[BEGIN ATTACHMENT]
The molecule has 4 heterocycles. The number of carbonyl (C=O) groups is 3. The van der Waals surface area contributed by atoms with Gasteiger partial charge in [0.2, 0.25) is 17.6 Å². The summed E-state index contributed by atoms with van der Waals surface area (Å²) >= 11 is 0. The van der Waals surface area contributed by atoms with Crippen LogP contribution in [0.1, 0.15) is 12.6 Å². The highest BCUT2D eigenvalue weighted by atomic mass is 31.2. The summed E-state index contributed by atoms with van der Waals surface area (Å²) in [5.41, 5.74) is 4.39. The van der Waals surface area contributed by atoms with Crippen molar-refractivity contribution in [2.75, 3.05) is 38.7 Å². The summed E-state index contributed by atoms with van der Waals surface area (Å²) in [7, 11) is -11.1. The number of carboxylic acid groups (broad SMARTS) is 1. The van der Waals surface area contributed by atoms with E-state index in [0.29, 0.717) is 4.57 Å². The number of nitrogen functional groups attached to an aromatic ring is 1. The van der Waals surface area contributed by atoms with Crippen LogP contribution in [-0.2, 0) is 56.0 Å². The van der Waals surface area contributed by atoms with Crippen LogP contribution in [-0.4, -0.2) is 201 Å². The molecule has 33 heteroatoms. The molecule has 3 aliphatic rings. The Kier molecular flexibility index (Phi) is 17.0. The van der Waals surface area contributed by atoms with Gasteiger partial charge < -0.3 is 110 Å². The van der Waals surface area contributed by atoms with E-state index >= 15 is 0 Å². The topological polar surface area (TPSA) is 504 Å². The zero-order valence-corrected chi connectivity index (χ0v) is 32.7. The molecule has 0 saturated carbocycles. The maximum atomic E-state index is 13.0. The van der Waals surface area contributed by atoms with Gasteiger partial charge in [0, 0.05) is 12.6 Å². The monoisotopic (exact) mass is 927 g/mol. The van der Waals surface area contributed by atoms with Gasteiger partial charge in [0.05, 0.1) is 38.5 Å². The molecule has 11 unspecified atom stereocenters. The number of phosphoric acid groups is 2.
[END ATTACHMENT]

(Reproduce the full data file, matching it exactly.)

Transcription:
The molecule has 4 heterocycles. The number of carbonyl (C=O) groups is 3. The van der Waals surface area contributed by atoms with Gasteiger partial charge in [0.2, 0.25) is 17.6 Å². The summed E-state index contributed by atoms with van der Waals surface area (Å²) >= 11 is 0. The van der Waals surface area contributed by atoms with Crippen LogP contribution in [0.1, 0.15) is 12.6 Å². The highest BCUT2D eigenvalue weighted by atomic mass is 31.2. The summed E-state index contributed by atoms with van der Waals surface area (Å²) in [5.41, 5.74) is 4.39. The van der Waals surface area contributed by atoms with Crippen molar-refractivity contribution in [2.75, 3.05) is 38.7 Å². The summed E-state index contributed by atoms with van der Waals surface area (Å²) in [7, 11) is -11.1. The number of carboxylic acid groups (broad SMARTS) is 1. The van der Waals surface area contributed by atoms with E-state index in [0.29, 0.717) is 4.57 Å². The number of nitrogen functional groups attached to an aromatic ring is 1. The van der Waals surface area contributed by atoms with Crippen LogP contribution in [-0.2, 0) is 56.0 Å². The van der Waals surface area contributed by atoms with Crippen LogP contribution in [-0.4, -0.2) is 201 Å². The molecule has 33 heteroatoms. The molecule has 3 aliphatic rings. The Kier molecular flexibility index (Phi) is 17.0. The van der Waals surface area contributed by atoms with Gasteiger partial charge < -0.3 is 110 Å². The van der Waals surface area contributed by atoms with E-state index >= 15 is 0 Å². The topological polar surface area (TPSA) is 504 Å². The zero-order valence-corrected chi connectivity index (χ0v) is 32.7. The molecule has 0 saturated carbocycles. The maximum atomic E-state index is 13.0. The van der Waals surface area contributed by atoms with Gasteiger partial charge in [0, 0.05) is 12.6 Å². The monoisotopic (exact) mass is 927 g/mol. The van der Waals surface area contributed by atoms with Gasteiger partial charge in [0.05, 0.1) is 38.5 Å². The molecule has 11 unspecified atom stereocenters. The number of phosphoric acid groups is 2.